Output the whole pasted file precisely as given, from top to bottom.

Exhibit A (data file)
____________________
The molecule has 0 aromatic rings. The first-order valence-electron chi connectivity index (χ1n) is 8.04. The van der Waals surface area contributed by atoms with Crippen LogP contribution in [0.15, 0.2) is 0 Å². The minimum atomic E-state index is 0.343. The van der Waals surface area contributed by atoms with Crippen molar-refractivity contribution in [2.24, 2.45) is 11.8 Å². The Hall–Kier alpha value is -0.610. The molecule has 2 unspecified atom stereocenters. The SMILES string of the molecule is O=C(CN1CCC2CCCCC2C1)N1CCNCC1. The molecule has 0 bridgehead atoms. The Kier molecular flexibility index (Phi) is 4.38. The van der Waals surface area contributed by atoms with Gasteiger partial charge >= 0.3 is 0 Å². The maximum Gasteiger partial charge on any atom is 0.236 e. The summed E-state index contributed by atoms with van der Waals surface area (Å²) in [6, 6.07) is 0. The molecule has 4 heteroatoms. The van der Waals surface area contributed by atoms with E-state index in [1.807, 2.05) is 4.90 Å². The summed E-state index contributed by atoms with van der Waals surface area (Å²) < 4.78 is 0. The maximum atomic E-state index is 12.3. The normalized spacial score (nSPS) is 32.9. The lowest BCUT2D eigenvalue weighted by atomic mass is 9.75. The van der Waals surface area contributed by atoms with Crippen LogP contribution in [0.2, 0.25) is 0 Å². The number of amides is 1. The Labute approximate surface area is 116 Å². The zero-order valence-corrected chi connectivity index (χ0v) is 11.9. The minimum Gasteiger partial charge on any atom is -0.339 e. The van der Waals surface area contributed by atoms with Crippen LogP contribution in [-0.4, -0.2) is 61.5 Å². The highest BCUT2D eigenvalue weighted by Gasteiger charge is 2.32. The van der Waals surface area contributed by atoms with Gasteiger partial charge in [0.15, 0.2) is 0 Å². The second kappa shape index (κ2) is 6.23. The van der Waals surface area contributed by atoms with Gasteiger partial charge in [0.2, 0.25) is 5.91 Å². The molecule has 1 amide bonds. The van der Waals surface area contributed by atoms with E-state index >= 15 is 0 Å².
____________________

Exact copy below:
The molecule has 0 aromatic rings. The first-order valence-electron chi connectivity index (χ1n) is 8.04. The van der Waals surface area contributed by atoms with Crippen LogP contribution in [0.15, 0.2) is 0 Å². The minimum atomic E-state index is 0.343. The van der Waals surface area contributed by atoms with Crippen molar-refractivity contribution in [2.24, 2.45) is 11.8 Å². The Hall–Kier alpha value is -0.610. The molecule has 2 unspecified atom stereocenters. The SMILES string of the molecule is O=C(CN1CCC2CCCCC2C1)N1CCNCC1. The molecule has 0 bridgehead atoms. The Kier molecular flexibility index (Phi) is 4.38. The van der Waals surface area contributed by atoms with Gasteiger partial charge >= 0.3 is 0 Å². The maximum Gasteiger partial charge on any atom is 0.236 e. The summed E-state index contributed by atoms with van der Waals surface area (Å²) in [6, 6.07) is 0. The molecule has 4 heteroatoms. The van der Waals surface area contributed by atoms with E-state index in [1.807, 2.05) is 4.90 Å². The summed E-state index contributed by atoms with van der Waals surface area (Å²) < 4.78 is 0. The maximum atomic E-state index is 12.3. The normalized spacial score (nSPS) is 32.9. The lowest BCUT2D eigenvalue weighted by atomic mass is 9.75. The van der Waals surface area contributed by atoms with Crippen LogP contribution in [0.2, 0.25) is 0 Å². The number of amides is 1. The Labute approximate surface area is 116 Å². The zero-order valence-corrected chi connectivity index (χ0v) is 11.9. The minimum Gasteiger partial charge on any atom is -0.339 e. The van der Waals surface area contributed by atoms with Crippen LogP contribution in [-0.4, -0.2) is 61.5 Å². The highest BCUT2D eigenvalue weighted by Gasteiger charge is 2.32. The van der Waals surface area contributed by atoms with Gasteiger partial charge in [0.15, 0.2) is 0 Å². The second kappa shape index (κ2) is 6.23. The van der Waals surface area contributed by atoms with Gasteiger partial charge in [0.2, 0.25) is 5.91 Å². The molecule has 1 amide bonds. The van der Waals surface area contributed by atoms with E-state index >= 15 is 0 Å².